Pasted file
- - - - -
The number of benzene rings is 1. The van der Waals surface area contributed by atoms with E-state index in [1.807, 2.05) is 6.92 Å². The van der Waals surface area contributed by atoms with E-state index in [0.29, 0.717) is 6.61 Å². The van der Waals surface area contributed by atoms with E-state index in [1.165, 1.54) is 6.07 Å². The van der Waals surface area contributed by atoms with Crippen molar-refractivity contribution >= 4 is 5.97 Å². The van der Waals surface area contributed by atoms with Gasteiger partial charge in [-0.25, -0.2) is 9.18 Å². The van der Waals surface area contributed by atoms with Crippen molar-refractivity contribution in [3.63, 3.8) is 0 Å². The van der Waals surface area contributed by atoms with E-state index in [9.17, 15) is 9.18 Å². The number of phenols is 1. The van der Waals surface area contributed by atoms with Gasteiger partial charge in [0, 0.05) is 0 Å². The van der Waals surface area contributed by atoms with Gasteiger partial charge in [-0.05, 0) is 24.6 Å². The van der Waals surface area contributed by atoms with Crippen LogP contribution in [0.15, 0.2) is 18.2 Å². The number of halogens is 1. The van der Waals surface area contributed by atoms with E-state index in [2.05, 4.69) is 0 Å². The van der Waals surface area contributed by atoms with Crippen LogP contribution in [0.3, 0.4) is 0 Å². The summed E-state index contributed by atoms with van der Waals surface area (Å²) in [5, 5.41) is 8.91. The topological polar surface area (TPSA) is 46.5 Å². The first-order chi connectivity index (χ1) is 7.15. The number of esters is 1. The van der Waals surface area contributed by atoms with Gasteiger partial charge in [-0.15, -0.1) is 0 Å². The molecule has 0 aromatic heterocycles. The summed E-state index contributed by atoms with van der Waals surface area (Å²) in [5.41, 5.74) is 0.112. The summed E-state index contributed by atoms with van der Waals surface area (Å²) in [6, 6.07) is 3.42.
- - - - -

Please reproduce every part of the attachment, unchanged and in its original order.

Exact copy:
The number of benzene rings is 1. The van der Waals surface area contributed by atoms with E-state index in [1.807, 2.05) is 6.92 Å². The van der Waals surface area contributed by atoms with E-state index in [0.29, 0.717) is 6.61 Å². The van der Waals surface area contributed by atoms with E-state index in [1.165, 1.54) is 6.07 Å². The van der Waals surface area contributed by atoms with Crippen molar-refractivity contribution >= 4 is 5.97 Å². The van der Waals surface area contributed by atoms with Gasteiger partial charge in [-0.25, -0.2) is 9.18 Å². The van der Waals surface area contributed by atoms with Crippen molar-refractivity contribution in [3.63, 3.8) is 0 Å². The van der Waals surface area contributed by atoms with E-state index in [9.17, 15) is 9.18 Å². The number of phenols is 1. The van der Waals surface area contributed by atoms with Gasteiger partial charge in [0, 0.05) is 0 Å². The van der Waals surface area contributed by atoms with Gasteiger partial charge in [-0.05, 0) is 24.6 Å². The van der Waals surface area contributed by atoms with Crippen LogP contribution in [0.15, 0.2) is 18.2 Å². The number of halogens is 1. The van der Waals surface area contributed by atoms with E-state index in [2.05, 4.69) is 0 Å². The van der Waals surface area contributed by atoms with Crippen LogP contribution in [0.3, 0.4) is 0 Å². The summed E-state index contributed by atoms with van der Waals surface area (Å²) in [5, 5.41) is 8.91. The topological polar surface area (TPSA) is 46.5 Å². The first-order chi connectivity index (χ1) is 7.15. The number of esters is 1. The van der Waals surface area contributed by atoms with Gasteiger partial charge in [-0.15, -0.1) is 0 Å². The molecule has 0 aromatic heterocycles. The summed E-state index contributed by atoms with van der Waals surface area (Å²) in [5.41, 5.74) is 0.112. The summed E-state index contributed by atoms with van der Waals surface area (Å²) in [6, 6.07) is 3.42.